This is an essay.
It contains the advice or opinions of one or more Wikipedia contributors. This page is not an encyclopedia article, nor is it one of Wikipedia's policies or guidelines, as it has not been thoroughly vetted by the community. Some essays represent widespread norms; others only represent minority viewpoints.
The featured article criteria describe the broad standards an article must meet to become one of Wikipedia's featured articles. In particular, criterion 1b demands that a candidate must be "comprehensive," and thereby
neglect no major facts or details and places the subject in context. Applying this to biographical articles I have come up with the following guideline for me to support the featured article candidacy of any biographical article:
In order for me to support an FAC on it, in addition to fulfilling all of the other featured article criteria a biographical article must make non-passing mention of the subject's birth and childhood, and if the subject is deceased his or her later life and death.
What this, in turn, means is the subject of this essay below.
Birth and childhood
The following "tombstone info" should usually be in the article to the extent verifiably known. This includes but is not limited to:
- Birth date
- Birth place
- Mother's maiden name, if applicable
In addition to these basic facts, a couple of sentences or so should describe the circumstances of the subject's upbringing (whether the subject was an orphan, class of family, etc.) and early life (how the subject started to come into his/her claim of significance).
Later life and death
Conversely, a couple of sentences or so should describe the circumstances of the subject's later life, retirement (if applicable), and death. To the extent verifiably known it should have as well the subject's:
- Death date and age
- Death place
- Cause of death
Exceptions and non-exceptions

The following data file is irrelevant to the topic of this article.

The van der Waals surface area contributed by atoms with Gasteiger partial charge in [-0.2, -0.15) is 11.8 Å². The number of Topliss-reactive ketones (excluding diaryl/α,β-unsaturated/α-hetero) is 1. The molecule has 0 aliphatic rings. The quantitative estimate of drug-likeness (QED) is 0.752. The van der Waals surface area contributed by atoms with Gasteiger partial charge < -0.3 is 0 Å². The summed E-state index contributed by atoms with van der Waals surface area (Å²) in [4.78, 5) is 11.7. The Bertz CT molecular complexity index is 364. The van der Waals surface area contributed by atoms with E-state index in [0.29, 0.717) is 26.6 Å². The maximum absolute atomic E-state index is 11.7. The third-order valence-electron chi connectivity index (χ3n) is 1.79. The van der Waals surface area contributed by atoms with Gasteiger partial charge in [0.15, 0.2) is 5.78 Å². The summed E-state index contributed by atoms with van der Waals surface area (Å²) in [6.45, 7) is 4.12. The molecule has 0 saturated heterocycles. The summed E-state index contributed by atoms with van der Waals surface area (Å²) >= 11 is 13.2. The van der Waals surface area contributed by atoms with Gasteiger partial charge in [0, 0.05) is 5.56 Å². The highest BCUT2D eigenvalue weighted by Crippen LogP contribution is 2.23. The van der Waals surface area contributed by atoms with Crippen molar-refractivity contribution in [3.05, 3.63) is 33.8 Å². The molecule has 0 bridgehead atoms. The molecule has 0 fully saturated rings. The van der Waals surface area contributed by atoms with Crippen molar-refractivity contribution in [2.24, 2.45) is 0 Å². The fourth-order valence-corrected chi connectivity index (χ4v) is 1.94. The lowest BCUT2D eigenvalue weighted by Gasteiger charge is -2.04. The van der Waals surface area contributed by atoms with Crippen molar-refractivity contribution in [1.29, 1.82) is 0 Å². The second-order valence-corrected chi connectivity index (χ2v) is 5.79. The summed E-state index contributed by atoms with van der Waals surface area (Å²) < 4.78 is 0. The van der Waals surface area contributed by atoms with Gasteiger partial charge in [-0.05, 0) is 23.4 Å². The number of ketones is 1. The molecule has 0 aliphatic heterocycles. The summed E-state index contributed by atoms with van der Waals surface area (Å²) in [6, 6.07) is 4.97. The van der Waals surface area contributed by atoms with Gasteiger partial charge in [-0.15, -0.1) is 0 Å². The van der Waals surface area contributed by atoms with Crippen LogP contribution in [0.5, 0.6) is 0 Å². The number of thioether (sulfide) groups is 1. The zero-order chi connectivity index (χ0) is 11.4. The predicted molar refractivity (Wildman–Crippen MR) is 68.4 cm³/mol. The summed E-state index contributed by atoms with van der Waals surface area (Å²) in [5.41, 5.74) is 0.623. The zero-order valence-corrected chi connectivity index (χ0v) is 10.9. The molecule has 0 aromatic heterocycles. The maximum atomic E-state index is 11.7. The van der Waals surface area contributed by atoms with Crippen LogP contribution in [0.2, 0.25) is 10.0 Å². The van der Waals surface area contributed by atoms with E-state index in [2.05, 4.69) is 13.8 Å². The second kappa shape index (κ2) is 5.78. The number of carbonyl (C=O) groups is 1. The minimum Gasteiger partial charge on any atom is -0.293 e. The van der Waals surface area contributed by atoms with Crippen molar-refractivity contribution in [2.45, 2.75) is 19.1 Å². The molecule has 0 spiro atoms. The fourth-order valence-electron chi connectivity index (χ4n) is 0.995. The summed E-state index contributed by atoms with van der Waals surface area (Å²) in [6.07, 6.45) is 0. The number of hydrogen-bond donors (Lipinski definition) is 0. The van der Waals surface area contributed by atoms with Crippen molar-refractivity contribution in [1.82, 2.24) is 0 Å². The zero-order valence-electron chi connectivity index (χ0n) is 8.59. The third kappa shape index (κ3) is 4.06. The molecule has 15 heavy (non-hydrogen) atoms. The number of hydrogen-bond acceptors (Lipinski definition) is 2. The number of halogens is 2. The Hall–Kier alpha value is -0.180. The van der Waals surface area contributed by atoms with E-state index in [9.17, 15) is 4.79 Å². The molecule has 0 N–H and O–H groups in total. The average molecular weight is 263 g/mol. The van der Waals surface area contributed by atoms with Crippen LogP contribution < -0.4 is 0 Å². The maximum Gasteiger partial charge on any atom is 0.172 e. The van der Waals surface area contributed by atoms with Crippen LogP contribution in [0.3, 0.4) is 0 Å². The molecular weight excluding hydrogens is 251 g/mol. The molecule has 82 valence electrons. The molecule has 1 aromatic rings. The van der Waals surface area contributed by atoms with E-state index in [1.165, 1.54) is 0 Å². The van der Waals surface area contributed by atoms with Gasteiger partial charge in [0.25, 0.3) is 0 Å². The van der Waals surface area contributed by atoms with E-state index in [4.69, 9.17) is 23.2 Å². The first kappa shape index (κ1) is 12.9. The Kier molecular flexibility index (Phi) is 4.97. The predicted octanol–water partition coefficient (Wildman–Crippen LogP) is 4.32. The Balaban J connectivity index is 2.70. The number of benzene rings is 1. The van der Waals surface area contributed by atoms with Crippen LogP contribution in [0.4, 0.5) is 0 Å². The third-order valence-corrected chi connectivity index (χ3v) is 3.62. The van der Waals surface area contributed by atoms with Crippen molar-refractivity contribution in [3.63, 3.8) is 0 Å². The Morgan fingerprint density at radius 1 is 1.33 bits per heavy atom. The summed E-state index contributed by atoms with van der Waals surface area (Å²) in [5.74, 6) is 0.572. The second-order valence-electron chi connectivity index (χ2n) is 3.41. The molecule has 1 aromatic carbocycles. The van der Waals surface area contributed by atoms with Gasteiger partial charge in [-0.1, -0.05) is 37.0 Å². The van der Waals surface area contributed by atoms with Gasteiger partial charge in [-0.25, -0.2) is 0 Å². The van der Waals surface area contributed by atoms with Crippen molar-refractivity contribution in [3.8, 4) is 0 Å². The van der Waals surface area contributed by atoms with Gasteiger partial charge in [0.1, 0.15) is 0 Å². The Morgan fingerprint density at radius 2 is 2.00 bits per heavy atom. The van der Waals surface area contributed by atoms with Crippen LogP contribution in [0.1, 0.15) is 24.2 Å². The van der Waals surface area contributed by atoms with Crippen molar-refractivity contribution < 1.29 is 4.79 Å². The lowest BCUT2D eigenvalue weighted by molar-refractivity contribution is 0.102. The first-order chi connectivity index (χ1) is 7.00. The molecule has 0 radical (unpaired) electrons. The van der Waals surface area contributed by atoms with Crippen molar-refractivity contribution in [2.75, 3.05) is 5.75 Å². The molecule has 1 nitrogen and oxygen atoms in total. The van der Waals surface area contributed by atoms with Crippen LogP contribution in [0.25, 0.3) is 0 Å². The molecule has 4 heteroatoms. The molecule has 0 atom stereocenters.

This is all subject to the core content policies of Wikipedia, in particular verifiability and the ban on original research. If (reliable) sources on the aforementioned material do not exist it's better to not say anything than to make stuff up, especially at the FA level. Also our BLP policy prohibits prying into non-public information on the person's life, so what would otherwise be mandatory here might be off-limits. Also, I am willing to consider lifting my demands in the presence of exceptional extenuating circumstances.
The following do not exempt an FAC from these standards:
- WP:UNDUE: a biography is, by definition, a "writing about a life", and the two things present in every life are birth and (eventually) death. A paragraph or so each about a person's early life and later life does not place undue weight within the article to those two topics, and omitting them leaves the risk of leaving the reader unsatisfied.
- The presence of sources that are inferior to those used elsewhere in the article but are still generally reliable: Say you have several high-quality book sources that don't indicate the basic biographical information but a couple of generally-reputable news sources (obituaries, etc.) that do. You should use the newspaper sources even if they're not as good as the book ones.